The transcendental phenomenological reduction is described as the transition from thinking to reflection, Which involves a change of attitude. Schmitt elaborates what it means to "bracket the objective world" and to suspend judgement. The traditional distinction between thinking and reflection, Based on the distinction between what is inside and what is outside the mind, Is shown to be inadequate. Reflection really involves critical detachment, A neutral attitude and disinterestedness; it must describe the new facts rather than explain them. Hence, The (...) reduction is the transition from a nonreflective to a reflective attitude. (staff). (shrink)
This book examines in great detail the different aspects of dominant individualistic ideas about persons. It tries to argue that an alternative conception of persons, favored by many feminist thinkers, is more complicated than is often thought but can be shown to be a reasonable and plausible conception.
This paper examines the merits of the Socratic maxim that the unexamined life is not worth living. First, the maxim is considered in its purely subjective sense, viz., that a particular individual’s life is not worth living due to factors like intense pain or illness. Second, two objective interpretations of the maxim are considered: a “strongly objective sense” where failure to examine one’s life means that one is wasting it and a “moderately objective sense” where it is reasonable to recommend (...) that examining one’s life goals comes will come with a greater understanding of appreciation of said goals . After delineating the different senses in which the maxim can be understood, the author distinguishes two different varieties of self-examination and considers in what sense the Socratic maxim rings true and in what sense it exaggerates. (shrink)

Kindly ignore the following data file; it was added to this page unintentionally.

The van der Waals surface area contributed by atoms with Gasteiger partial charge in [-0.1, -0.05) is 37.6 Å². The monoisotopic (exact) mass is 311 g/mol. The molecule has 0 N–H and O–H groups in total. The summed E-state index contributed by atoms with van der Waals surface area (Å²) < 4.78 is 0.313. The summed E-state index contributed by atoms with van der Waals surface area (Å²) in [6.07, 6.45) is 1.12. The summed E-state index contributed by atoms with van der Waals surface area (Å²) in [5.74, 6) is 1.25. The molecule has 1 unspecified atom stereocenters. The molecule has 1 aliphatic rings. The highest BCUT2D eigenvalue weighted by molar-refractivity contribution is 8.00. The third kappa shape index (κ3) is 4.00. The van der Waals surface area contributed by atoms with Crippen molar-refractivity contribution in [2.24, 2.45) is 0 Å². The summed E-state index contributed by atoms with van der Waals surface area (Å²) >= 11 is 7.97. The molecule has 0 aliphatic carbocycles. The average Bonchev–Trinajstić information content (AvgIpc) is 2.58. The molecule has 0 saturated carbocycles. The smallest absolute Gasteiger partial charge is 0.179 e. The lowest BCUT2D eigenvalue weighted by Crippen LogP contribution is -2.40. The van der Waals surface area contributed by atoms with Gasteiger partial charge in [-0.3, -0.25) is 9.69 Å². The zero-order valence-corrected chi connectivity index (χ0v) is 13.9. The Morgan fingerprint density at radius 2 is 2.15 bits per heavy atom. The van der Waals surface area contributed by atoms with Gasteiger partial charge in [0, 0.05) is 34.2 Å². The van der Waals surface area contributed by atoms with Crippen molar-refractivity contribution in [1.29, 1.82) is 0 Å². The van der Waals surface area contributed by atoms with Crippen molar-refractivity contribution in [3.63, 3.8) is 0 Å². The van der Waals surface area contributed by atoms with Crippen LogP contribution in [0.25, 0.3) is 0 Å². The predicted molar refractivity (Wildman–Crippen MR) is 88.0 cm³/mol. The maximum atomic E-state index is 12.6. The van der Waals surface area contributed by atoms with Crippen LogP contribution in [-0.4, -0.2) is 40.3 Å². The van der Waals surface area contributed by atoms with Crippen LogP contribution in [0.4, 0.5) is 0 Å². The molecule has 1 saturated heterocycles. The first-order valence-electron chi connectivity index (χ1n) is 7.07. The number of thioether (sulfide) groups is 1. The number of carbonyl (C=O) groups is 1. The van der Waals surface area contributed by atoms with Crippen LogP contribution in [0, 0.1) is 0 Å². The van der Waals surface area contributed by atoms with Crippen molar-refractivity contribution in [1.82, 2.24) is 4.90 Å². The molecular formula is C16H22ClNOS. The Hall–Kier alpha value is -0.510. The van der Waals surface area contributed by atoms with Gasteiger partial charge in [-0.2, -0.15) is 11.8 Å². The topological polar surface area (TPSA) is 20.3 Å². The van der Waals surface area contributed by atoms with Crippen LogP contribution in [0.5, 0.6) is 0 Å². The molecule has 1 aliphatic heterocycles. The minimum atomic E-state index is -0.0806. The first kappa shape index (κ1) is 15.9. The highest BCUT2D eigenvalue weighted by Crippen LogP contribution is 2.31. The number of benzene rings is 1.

This article extends Moleski’s discussion (in “Polanyi vs. Kuhn: Worlds Apart”) of the worldviews of Kuhn and Polanyi in two ways: by considering an evolutionary view of science as proposed by Kuhn, and byevaluating Kuhn’s notion of “paradigm change” compared to Polanyi’s work on scientific practice.
Recent writers on economics have conceded that capitalism suffers from serious shortcomings. But they argue that, in spite of that, preference should be given to capitalism over alternative systems, because it alone gives free rein to the universal, human desire for private gain and is therefore best adapted to human nature. I argue against this psychological defense of capitalism that the desire for private gain is not a universal trait of human beings. On the contrary, it is a defining trait (...) of capitalist society that in it persons are first and foremost motivated by that desire. My argument rests on reflections about the way in which we identify motives. We identify motives not by introspection but by reference to lists of actions that persons, who act from a given motive, may be expected to perform in suitable circumstances. To function in a capitalist society I must perform the sorts of actions by reference to which we identify the desire for private gain as a active. (shrink)